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Black History Month: Why the profession needs mentors of black heritage

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As part of its series of articles to mark Black History Month in the UK, APM spoke with Professor Chris Jackson, Director of Sustainable Geoscience at Jacobs, about the people who have inspired him in his career and the importance of mentoring for young project professionals of colour.

Role models and mentors have had an important influence on the career path of Professor Chris Jackson. Having gained his Bachelor’s degree and then a PhD at the University of Manchester, Derby-born Chris has gone on to work in Europe and across the UK. He is now Director of Sustainable Geoscience at professional services company, Jacobs, as well as Visiting Professor of Basin Analysis at Imperial College.

Recalling his college and university days, Chris paid tribute to some of the teachers and lecturers who fuelled his enthusiasm for the subject.

He said: “At college, I had a teacher named Robin Sedgewick, who was a biologist, but very interested in geology. I already had an interest in geography, so speaking to him about geology just made it click with me. He was the first person to make me feel enthused about it.

“At university, I had some great undergraduate mentors. Professor Rob Gawthorpe at the University of Manchester was excellent. He eventually became my PhD supervisor.”

While Chris has fond memories of his years in education, he acknowledges the importance of representation in mentor/mentee relationships. He feels ethnic diversity needs to improve at senior management and leadership level in the UK, so that more black professionals can attain the levels of experience and seniority that will enable them to become mentors.

The most recent DIAL Global Diversity Review[1] (formerly known as The McKenzie-Delis Review on D&I) acknowledged progress around ethnic diversity at leadership level in UK businesses, but stated 'both Leadership and Board of Directors groups are still predominantly white.' APM’s latest Salary and Market Trends Survey[2] has found a continuing move upwards in terms of the number of people from ethnic minorities working in the project profession. However, this diversity is mostly to be found among the younger generation who have been in the profession for two years or less.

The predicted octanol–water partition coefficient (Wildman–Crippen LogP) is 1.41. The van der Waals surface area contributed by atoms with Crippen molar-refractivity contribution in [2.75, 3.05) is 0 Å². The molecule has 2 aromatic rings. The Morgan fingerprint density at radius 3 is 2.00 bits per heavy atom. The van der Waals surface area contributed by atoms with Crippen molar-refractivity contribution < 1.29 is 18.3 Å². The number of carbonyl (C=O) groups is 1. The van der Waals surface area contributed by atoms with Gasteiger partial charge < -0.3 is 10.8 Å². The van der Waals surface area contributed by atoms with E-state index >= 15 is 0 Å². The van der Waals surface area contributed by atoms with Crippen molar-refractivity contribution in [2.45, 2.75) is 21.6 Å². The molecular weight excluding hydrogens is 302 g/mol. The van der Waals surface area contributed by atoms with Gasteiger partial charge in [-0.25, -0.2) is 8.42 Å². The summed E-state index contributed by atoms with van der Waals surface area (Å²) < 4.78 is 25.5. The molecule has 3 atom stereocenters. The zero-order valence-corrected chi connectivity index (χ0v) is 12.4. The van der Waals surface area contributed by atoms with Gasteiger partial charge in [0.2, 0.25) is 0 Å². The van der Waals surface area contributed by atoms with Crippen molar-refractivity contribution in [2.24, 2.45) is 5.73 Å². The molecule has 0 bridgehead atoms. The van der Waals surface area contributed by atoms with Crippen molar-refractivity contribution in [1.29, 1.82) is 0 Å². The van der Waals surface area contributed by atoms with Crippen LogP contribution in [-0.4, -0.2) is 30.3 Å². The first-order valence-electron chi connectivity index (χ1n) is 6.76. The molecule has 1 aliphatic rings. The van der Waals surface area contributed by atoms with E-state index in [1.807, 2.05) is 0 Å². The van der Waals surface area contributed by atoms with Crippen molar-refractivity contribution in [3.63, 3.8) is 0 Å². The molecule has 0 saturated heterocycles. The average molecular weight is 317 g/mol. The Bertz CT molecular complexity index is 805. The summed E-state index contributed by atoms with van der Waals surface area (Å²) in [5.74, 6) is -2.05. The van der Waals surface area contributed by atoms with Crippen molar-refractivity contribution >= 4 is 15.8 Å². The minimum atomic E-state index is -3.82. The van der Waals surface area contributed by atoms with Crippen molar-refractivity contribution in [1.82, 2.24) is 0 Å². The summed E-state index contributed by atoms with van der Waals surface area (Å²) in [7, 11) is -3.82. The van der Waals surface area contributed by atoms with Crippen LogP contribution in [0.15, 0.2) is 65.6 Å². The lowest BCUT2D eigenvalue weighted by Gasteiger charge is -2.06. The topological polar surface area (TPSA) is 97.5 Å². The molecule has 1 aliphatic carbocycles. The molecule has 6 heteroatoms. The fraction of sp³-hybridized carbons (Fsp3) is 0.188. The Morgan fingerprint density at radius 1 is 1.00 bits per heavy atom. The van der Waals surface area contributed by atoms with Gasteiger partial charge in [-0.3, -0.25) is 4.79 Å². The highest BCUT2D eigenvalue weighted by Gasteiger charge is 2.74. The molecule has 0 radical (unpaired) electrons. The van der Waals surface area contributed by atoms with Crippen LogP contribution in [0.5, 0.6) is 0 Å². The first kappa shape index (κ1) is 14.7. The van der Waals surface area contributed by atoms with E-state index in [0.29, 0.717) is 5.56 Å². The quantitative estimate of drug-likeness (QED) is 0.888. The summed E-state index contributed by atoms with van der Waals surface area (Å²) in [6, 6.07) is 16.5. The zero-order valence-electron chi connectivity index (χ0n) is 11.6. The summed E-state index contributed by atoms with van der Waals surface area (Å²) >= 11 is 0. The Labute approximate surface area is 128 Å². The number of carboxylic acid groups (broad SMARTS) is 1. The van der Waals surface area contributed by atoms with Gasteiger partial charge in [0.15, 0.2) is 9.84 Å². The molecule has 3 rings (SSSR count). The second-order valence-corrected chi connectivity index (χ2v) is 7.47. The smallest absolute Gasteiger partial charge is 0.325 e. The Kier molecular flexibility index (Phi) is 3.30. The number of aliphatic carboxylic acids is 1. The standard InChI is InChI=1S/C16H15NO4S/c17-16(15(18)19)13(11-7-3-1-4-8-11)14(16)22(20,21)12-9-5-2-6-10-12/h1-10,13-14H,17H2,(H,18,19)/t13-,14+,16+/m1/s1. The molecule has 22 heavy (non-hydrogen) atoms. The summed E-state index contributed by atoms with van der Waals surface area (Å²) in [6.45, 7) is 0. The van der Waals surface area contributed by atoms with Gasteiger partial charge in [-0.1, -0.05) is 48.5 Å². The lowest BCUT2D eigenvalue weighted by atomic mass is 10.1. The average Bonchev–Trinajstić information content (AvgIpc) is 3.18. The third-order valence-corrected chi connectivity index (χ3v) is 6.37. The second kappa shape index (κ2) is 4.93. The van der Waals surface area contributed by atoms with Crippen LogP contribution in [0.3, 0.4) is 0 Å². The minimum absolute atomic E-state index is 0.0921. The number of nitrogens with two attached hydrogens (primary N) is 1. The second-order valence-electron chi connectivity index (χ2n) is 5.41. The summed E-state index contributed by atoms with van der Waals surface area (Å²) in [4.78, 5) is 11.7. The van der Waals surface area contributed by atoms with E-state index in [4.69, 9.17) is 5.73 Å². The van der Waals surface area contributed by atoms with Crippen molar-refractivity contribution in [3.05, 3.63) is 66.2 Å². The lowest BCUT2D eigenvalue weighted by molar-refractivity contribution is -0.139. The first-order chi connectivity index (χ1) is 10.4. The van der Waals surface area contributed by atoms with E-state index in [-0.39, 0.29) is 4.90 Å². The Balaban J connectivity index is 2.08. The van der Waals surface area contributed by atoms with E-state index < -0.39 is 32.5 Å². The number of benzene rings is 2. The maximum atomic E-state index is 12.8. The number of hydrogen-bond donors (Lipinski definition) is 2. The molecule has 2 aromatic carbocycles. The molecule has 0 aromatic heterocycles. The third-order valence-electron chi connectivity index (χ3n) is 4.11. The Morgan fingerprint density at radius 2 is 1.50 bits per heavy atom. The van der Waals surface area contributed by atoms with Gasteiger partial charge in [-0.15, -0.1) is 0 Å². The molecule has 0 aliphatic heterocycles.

“In many respects, my experience was quite atypical,” said Chris. “It’s important for undergraduates and apprentices to have role models that look like them.

“Some people say ‘you don’t need representation. You just need commitment.’ That’s rubbish. There is attrition and discrimination at all levels, but especially higher up to more senior levels…I do think fair representation is a moral imperative.”

When asked how he feels things can be improved, Chris suggested businesses should continue with initiatives to improve equality, diversity and inclusion (ED&I) in the workplace, but these must be accompanied with measurable goals.

He said: “One of the things I’ve seen that’s positive is that these conversations are happening. Organisations like APM are having good discussions around things like Black History Month.

“Awareness is good because people can then knock on more doors and ask more difficult questions. ED&I is high on the corporate agenda, which means people are empowered to campaign on things.

“But I still think there’s a disconnect between the vocal reality and the actual lived experience of people in the project profession. There’s no point in having an action plan without also having metrics to say ‘this is what success will look like’.”

Chris is ‘walking the talk’ when it comes to supporting young black professionals through his involvement with the Cowrie Scholarship Foundation, a registered charity that aims to fund 100 disadvantaged Black British students through UK universities in the next decade. Chris is a trustee of the foundation and supports its work to develop the next generation of Black British students, including the provision of black-heritage mentors to Cowrie scholars.

“I also mentor myself at work, albeit informally,” said Chris. “Mentoring isn’t about telling people what to do. It’s about guiding them and helping them discover the right answers for themselves.

“I enjoy it because you get to see people go on their career journey. It sounds a bit cheesy, but seeing a person you’ve mentored tackle a problem and work their way through it…it’s a privilege to be around people who are thriving.”

If you’re interested in becoming a mentor with the Cowrie Scholarship Foundation, you can find more information here.

Visit the Cowrie Scholarship foundation for further details.





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